Sensor-Augmented Pump Therapy for A1C Reduction (STAR 3) Study

Results from the 6-month continuation phase

  1. for the STAR 3 Study Group*
  1. 1International Diabetes Center at Park Nicollet, Minneapolis, Minnesota
  2. 2Yale University, New Haven, Connecticut
  3. 3Oregon Health and Science University, Portland, Oregon
  4. 4University of North Carolina School of Medicine, Chapel Hill, North Carolina
  5. 5Scripps Institute, La Jolla, California
  6. 6University of Maryland School of Medicine, Baltimore, Maryland
  7. 7Memorial University of Newfoundland, St. John’s Health Science Centre, St. Johns’s, Newfoundland and Labrador, Canada
  8. 8Toronto General Hospital, Toronto, Ontario, Canada
  9. 9Medtronic, Inc., Northridge, California
  10. 10Children’s Hospital of Philadelphia, Philadelphia, Pennsylvania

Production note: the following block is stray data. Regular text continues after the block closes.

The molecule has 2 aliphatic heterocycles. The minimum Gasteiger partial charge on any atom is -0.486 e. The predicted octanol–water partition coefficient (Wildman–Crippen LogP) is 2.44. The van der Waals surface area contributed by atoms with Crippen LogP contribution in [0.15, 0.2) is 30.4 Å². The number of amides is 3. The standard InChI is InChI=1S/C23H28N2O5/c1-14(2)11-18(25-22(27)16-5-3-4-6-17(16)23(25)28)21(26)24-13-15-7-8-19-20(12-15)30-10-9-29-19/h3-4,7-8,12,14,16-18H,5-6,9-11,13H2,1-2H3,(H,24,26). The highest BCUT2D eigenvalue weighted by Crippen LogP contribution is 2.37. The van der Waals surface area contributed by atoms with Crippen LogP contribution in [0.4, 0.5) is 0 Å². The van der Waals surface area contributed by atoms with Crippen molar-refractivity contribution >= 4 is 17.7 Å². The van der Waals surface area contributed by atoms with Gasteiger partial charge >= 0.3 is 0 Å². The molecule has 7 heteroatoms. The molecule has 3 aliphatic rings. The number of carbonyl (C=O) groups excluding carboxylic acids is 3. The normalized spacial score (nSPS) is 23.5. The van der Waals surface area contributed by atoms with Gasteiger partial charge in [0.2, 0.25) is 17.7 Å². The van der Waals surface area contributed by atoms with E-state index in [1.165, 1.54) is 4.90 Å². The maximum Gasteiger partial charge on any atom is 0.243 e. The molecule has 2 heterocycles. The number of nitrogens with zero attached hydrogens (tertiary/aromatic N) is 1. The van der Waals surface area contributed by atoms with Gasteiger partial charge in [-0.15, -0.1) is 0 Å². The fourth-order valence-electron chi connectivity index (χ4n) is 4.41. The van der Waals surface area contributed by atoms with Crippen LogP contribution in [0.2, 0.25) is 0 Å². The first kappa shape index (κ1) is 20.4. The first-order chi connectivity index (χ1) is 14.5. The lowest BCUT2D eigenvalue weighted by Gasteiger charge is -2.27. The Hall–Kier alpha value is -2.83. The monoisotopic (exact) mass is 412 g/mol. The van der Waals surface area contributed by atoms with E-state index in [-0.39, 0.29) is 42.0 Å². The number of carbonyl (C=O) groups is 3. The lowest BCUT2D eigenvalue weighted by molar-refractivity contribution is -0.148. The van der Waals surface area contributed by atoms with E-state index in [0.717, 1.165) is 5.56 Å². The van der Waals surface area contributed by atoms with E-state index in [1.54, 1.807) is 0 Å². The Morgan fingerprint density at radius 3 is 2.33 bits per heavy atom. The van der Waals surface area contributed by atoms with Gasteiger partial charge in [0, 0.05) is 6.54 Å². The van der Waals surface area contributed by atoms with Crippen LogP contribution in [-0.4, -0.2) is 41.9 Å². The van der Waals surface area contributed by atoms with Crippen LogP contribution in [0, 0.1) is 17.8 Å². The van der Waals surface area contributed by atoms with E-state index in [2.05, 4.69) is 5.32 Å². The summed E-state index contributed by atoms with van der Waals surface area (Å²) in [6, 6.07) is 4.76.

11. 11Helen DeVos Children’s Hospital, Grand Rapids, Michigan
  1. Corresponding author: Richard M. Bergenstal, richard.bergenstal{at}


OBJECTIVE To examine the effects of crossing over from optimized multiple daily injection (MDI) therapy to sensor-augmented pump (SAP) therapy for 6 months, and the effects of 18 months’ sustained use of SAP.

RESEARCH DESIGN AND METHODS The 6-month, single-crossover continuation phase of Sensor-Augmented Pump Therapy for A1C Reduction (STAR 3) provided SAP therapy to 420 subjects who completed the 1-year randomized study. The primary outcome was change in A1C in the crossover group.

RESULTS A1C values were initially lower in the continuing-SAP group than in the crossover group (7.4 vs. 8.0%, P < 0.001). A1C values remained reduced in the SAP group. After 3 months on the SAP system, A1C decreased to 7.6% in the crossover group (P < 0.001); this was a significant and sustained decrease among both adults and children (P < 0.05).

CONCLUSIONS Switching from optimized MDI to SAP therapy allowed for rapid and safe A1C reductions. Glycemic benefits of SAP therapy persist for at least 18 months.

  • Received June 30, 2011.
  • Accepted August 24, 2011.

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  1. Diabetes Care
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